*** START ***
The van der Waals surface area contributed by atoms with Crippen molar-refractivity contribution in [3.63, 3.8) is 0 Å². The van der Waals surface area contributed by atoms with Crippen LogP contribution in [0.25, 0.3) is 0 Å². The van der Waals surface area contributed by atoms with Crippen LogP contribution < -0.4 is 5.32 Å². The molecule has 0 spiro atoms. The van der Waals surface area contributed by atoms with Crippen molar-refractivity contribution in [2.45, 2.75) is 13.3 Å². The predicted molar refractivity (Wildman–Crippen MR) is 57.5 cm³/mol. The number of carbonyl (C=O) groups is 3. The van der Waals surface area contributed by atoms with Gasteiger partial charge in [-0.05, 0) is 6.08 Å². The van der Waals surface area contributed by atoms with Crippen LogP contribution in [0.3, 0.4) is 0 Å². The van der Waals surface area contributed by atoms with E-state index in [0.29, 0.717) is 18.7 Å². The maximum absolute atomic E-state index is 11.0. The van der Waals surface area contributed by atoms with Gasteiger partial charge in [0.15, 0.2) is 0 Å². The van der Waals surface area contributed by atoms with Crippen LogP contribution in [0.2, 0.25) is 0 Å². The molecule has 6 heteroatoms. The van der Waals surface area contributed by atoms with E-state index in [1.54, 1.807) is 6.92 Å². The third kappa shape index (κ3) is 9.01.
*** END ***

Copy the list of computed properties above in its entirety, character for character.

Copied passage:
The van der Waals surface area contributed by atoms with Crippen molar-refractivity contribution in [3.63, 3.8) is 0 Å². The van der Waals surface area contributed by atoms with Crippen LogP contribution in [0.25, 0.3) is 0 Å². The van der Waals surface area contributed by atoms with Crippen LogP contribution < -0.4 is 5.32 Å². The molecule has 0 spiro atoms. The van der Waals surface area contributed by atoms with Crippen molar-refractivity contribution in [2.45, 2.75) is 13.3 Å². The predicted molar refractivity (Wildman–Crippen MR) is 57.5 cm³/mol. The number of carbonyl (C=O) groups is 3. The van der Waals surface area contributed by atoms with Gasteiger partial charge in [-0.05, 0) is 6.08 Å². The van der Waals surface area contributed by atoms with Crippen LogP contribution in [0.3, 0.4) is 0 Å². The van der Waals surface area contributed by atoms with E-state index in [0.29, 0.717) is 18.7 Å². The maximum absolute atomic E-state index is 11.0. The van der Waals surface area contributed by atoms with Gasteiger partial charge in [0.15, 0.2) is 0 Å². The van der Waals surface area contributed by atoms with Crippen LogP contribution in [0.2, 0.25) is 0 Å². The molecule has 6 heteroatoms. The van der Waals surface area contributed by atoms with E-state index in [1.54, 1.807) is 6.92 Å². The third kappa shape index (κ3) is 9.01.